This is to maintain quality, avoid repetition of material and to ensure that the articles going up can be coordinated more effectively. In the submission it would be great if people could briefly describe what it is they want to talk about and to suggest what research they'll be doing for the piece. Also, it would be useful to know when they think they would be able to submit the finished article. Often people are enthusiastic when they come up with an idea but find that they don't have the time to write it. Knowing when someone plans to have it completed will help me to know when I can chase them for it. We don't have fixed deadlines, as there it is not structured on a monthly or bi-monthly issue basis. However, some sort of deadline has to be agreed with the writer or it would never get done.
Q: What are your goals for the site?
The goals of the site are to achieve the objective stated in the Manifesto, which can be found in the About page. They are to contest conservatism on a broad front – whether it is on issues of governance, the economy, social reform, culture or history; to encourage the Irish Left to join with its allies throughout Europe to present itself to the Irish people as a viable governing force in its own right and to provide an open space to which we invite progressives from all the traditions on this island – socialist, Green, republican, trade unionist, liberals and egalitarians – to contribute the new ideas and strategies that will unite us against the domination of the Right, make new friends and propel us to future victories.
Q: Do you think blogs and other internet projects such as irish left review will ever be able to really challenge the ideological hegemony of the right, with their giant corporate media infrastructure?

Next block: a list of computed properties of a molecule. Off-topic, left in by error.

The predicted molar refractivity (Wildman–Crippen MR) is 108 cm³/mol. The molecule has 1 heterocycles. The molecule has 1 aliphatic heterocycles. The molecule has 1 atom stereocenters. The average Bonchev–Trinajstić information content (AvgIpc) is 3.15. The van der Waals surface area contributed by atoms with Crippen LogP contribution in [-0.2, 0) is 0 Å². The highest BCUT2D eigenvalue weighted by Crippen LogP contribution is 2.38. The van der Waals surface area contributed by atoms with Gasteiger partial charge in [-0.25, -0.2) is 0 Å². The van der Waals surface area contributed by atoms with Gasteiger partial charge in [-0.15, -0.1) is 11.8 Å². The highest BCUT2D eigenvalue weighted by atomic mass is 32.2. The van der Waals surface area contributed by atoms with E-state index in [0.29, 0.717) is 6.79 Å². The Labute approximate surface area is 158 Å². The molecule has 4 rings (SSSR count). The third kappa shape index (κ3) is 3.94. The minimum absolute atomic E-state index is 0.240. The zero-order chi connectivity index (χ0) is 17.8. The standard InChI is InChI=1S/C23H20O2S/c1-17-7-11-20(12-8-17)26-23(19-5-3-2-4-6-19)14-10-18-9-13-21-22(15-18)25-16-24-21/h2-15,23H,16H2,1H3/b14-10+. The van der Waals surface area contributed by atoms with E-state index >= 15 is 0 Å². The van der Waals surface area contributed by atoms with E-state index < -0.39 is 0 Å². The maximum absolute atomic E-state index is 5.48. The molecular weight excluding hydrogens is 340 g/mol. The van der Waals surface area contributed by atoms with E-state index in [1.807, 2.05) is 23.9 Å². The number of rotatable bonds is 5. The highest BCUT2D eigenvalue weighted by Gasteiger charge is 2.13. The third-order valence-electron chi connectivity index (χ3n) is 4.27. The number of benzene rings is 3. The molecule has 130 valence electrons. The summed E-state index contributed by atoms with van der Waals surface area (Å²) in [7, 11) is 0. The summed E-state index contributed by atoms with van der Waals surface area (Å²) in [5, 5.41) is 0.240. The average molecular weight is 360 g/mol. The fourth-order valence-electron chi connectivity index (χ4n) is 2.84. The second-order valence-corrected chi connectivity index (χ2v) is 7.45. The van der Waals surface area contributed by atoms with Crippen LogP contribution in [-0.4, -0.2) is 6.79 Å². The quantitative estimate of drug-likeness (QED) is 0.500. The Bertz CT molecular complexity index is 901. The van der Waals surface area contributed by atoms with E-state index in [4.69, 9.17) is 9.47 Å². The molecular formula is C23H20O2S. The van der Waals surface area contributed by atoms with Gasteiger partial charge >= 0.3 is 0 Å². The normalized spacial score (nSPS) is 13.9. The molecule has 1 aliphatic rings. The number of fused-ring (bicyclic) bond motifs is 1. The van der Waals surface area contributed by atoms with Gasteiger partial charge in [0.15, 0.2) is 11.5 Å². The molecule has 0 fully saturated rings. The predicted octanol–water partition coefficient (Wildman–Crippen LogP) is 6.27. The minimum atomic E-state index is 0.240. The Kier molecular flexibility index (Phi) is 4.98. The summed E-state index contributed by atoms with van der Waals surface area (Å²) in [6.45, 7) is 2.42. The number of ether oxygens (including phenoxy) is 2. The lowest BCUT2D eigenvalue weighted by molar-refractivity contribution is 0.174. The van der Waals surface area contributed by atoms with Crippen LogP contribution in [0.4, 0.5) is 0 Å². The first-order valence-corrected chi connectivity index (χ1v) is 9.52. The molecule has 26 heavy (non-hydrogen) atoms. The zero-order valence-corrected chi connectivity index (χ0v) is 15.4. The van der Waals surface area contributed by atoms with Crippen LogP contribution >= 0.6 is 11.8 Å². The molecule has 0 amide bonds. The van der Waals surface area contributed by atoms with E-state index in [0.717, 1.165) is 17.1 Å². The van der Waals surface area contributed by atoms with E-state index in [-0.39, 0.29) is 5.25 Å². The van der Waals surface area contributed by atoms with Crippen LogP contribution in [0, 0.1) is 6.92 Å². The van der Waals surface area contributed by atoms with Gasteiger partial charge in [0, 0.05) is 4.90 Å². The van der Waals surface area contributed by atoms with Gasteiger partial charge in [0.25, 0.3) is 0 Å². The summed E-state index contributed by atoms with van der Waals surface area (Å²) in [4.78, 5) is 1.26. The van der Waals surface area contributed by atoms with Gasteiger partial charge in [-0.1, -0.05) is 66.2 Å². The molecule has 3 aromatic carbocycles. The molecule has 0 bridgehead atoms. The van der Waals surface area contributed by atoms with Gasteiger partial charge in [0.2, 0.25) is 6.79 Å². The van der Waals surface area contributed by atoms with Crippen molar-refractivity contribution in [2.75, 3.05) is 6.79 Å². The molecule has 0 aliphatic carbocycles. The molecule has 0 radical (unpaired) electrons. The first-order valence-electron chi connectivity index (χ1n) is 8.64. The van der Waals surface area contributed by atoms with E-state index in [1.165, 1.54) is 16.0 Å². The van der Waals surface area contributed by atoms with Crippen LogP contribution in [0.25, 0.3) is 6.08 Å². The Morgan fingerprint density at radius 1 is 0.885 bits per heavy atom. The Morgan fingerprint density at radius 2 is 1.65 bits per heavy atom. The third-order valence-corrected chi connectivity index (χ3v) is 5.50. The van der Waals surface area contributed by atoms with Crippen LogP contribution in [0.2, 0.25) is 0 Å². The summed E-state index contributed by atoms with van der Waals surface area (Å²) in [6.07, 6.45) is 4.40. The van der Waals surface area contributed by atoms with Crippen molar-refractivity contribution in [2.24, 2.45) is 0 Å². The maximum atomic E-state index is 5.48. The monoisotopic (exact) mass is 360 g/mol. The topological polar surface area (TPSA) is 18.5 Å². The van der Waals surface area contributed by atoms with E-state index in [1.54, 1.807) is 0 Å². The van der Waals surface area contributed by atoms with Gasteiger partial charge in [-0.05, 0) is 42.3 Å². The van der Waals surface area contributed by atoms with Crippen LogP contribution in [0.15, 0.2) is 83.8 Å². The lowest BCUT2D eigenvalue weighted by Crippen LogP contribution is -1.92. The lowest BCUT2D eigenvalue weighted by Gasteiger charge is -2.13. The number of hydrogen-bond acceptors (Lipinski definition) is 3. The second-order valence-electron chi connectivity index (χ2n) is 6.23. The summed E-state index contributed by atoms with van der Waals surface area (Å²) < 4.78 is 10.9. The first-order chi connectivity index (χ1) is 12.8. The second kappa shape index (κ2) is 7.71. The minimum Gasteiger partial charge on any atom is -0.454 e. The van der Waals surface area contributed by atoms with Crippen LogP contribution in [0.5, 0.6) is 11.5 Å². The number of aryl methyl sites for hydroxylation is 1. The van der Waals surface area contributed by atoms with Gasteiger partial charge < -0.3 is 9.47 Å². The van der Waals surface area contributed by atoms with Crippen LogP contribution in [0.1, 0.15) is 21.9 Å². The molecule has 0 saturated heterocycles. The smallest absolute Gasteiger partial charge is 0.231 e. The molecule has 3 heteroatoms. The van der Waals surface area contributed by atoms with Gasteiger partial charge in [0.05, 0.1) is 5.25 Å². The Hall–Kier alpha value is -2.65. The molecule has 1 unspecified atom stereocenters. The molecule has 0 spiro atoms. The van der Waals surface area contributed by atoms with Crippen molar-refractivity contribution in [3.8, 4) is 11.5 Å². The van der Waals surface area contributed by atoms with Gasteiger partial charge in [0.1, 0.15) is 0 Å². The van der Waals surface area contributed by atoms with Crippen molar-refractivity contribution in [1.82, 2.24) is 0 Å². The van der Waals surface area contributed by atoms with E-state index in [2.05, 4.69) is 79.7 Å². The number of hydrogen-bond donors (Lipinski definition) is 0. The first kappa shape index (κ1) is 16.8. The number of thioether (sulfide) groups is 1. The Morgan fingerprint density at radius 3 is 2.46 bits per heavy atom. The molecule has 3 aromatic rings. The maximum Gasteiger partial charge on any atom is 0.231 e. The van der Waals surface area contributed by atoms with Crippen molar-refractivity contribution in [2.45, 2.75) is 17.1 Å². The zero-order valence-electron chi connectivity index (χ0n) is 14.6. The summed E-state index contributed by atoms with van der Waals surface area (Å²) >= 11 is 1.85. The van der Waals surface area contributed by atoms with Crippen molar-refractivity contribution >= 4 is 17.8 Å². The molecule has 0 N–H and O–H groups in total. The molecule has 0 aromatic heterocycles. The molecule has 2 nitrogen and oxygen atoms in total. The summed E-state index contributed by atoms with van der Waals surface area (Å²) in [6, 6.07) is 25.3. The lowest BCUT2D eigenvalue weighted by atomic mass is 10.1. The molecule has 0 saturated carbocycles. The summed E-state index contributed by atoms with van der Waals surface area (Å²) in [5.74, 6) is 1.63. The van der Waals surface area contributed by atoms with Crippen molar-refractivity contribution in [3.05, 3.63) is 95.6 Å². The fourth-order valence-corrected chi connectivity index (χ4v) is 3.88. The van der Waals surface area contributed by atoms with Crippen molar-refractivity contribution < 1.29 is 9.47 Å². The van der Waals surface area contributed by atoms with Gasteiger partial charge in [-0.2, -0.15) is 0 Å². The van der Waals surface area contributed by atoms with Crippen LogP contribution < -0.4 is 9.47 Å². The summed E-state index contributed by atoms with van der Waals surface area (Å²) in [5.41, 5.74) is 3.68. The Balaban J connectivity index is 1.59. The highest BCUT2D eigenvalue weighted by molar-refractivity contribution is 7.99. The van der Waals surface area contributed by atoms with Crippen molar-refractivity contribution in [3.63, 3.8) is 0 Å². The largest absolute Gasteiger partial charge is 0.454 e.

Well, that's a big question. There is no doubt that a small group of people working part-time on this won't be able to give large media organizations a run for their money - in the short term - there is no comparison in terms of resources. However, it is interesting how these organizations are reacting to the web. Basically they are doing as little as possible to engage with it at a time when online audiences for news and current affairs, for example, is growing. Our objective was never to compete directly with giant corporate media and to try and supplant their message with our own. However, there will be a directed attempt to develop an alternative and coherent debate so that people who are engaged in Left politics in Ireland will have the resources (the facts, arguments, ideas, strategies) to counteract the ideological hegemony. At the moment, because of the dominance of a right-wing ideology in Ireland there is an acceptance that if you're going to debate political matters within the media that you have to do so within the parameters set down by the dominant ideology.
We are going to try and show that you don't have to accept the terms of the debate as set down by the corporate ideologues. Because the public forum so far has been provided by large media organizations it has been easy for them to set the agenda. However, with the Web, you can develop other public platforms, which we hope, through the structure of a magazine, we can utilized to create another debate and that in time this will be significant and authoritative enough to challenge the cozy consensus we see regurgitated in our media everyday.